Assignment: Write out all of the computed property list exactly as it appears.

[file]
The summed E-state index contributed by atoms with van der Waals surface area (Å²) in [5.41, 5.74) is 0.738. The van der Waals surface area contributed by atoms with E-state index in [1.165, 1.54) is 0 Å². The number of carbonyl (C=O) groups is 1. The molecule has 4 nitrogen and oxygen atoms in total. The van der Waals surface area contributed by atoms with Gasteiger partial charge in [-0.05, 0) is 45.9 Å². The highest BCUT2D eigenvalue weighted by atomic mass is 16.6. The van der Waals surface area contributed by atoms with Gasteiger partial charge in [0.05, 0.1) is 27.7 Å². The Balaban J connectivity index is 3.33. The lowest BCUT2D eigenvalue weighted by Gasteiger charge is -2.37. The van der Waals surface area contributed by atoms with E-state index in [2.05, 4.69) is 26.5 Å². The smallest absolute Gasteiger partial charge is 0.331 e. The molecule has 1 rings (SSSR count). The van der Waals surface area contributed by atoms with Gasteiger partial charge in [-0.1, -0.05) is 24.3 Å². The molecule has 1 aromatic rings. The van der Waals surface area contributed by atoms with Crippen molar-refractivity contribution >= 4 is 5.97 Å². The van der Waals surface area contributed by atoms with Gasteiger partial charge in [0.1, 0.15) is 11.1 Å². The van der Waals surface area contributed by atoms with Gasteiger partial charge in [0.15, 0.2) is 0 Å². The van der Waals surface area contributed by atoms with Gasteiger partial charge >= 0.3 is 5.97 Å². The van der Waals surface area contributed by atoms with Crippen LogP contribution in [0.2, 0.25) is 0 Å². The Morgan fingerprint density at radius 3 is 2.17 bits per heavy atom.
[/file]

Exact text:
The summed E-state index contributed by atoms with van der Waals surface area (Å²) in [5.41, 5.74) is 0.738. The van der Waals surface area contributed by atoms with E-state index in [1.165, 1.54) is 0 Å². The number of carbonyl (C=O) groups is 1. The molecule has 4 nitrogen and oxygen atoms in total. The van der Waals surface area contributed by atoms with Gasteiger partial charge in [-0.05, 0) is 45.9 Å². The highest BCUT2D eigenvalue weighted by atomic mass is 16.6. The van der Waals surface area contributed by atoms with Gasteiger partial charge in [0.05, 0.1) is 27.7 Å². The Balaban J connectivity index is 3.33. The lowest BCUT2D eigenvalue weighted by Gasteiger charge is -2.37. The van der Waals surface area contributed by atoms with E-state index in [2.05, 4.69) is 26.5 Å². The smallest absolute Gasteiger partial charge is 0.331 e. The molecule has 1 rings (SSSR count). The van der Waals surface area contributed by atoms with Gasteiger partial charge in [-0.1, -0.05) is 24.3 Å². The molecule has 1 aromatic rings. The van der Waals surface area contributed by atoms with Crippen molar-refractivity contribution >= 4 is 5.97 Å². The van der Waals surface area contributed by atoms with Gasteiger partial charge in [0.1, 0.15) is 11.1 Å². The van der Waals surface area contributed by atoms with Gasteiger partial charge in [0.15, 0.2) is 0 Å². The van der Waals surface area contributed by atoms with Gasteiger partial charge >= 0.3 is 5.97 Å². The van der Waals surface area contributed by atoms with Crippen LogP contribution in [0.2, 0.25) is 0 Å². The Morgan fingerprint density at radius 3 is 2.17 bits per heavy atom.